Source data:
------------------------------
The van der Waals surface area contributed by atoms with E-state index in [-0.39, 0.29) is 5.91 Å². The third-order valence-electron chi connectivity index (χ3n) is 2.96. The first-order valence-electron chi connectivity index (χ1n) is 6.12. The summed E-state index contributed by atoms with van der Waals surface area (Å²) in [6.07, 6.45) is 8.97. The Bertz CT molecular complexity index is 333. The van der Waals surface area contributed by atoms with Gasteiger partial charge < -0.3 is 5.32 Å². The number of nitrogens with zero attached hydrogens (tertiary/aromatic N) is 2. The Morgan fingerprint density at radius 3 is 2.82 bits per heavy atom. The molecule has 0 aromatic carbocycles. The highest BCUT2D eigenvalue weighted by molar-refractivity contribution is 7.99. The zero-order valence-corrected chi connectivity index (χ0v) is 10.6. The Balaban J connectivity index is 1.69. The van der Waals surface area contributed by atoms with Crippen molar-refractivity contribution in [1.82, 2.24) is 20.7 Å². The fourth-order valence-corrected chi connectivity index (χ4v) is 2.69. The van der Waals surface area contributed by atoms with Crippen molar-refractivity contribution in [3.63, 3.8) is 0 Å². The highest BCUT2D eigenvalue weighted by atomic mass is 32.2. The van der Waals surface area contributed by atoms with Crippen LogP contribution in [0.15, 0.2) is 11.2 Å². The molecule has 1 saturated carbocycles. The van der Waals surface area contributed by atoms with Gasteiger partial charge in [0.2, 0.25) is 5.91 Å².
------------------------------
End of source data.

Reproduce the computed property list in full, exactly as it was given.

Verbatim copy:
The van der Waals surface area contributed by atoms with E-state index in [-0.39, 0.29) is 5.91 Å². The third-order valence-electron chi connectivity index (χ3n) is 2.96. The first-order valence-electron chi connectivity index (χ1n) is 6.12. The summed E-state index contributed by atoms with van der Waals surface area (Å²) in [6.07, 6.45) is 8.97. The Bertz CT molecular complexity index is 333. The van der Waals surface area contributed by atoms with Gasteiger partial charge < -0.3 is 5.32 Å². The number of nitrogens with zero attached hydrogens (tertiary/aromatic N) is 2. The Morgan fingerprint density at radius 3 is 2.82 bits per heavy atom. The molecule has 0 aromatic carbocycles. The highest BCUT2D eigenvalue weighted by molar-refractivity contribution is 7.99. The zero-order valence-corrected chi connectivity index (χ0v) is 10.6. The Balaban J connectivity index is 1.69. The van der Waals surface area contributed by atoms with Crippen molar-refractivity contribution in [1.82, 2.24) is 20.7 Å². The fourth-order valence-corrected chi connectivity index (χ4v) is 2.69. The van der Waals surface area contributed by atoms with Crippen molar-refractivity contribution in [3.63, 3.8) is 0 Å². The highest BCUT2D eigenvalue weighted by atomic mass is 32.2. The van der Waals surface area contributed by atoms with Crippen LogP contribution in [0.15, 0.2) is 11.2 Å². The molecule has 1 saturated carbocycles. The van der Waals surface area contributed by atoms with Gasteiger partial charge in [0.2, 0.25) is 5.91 Å².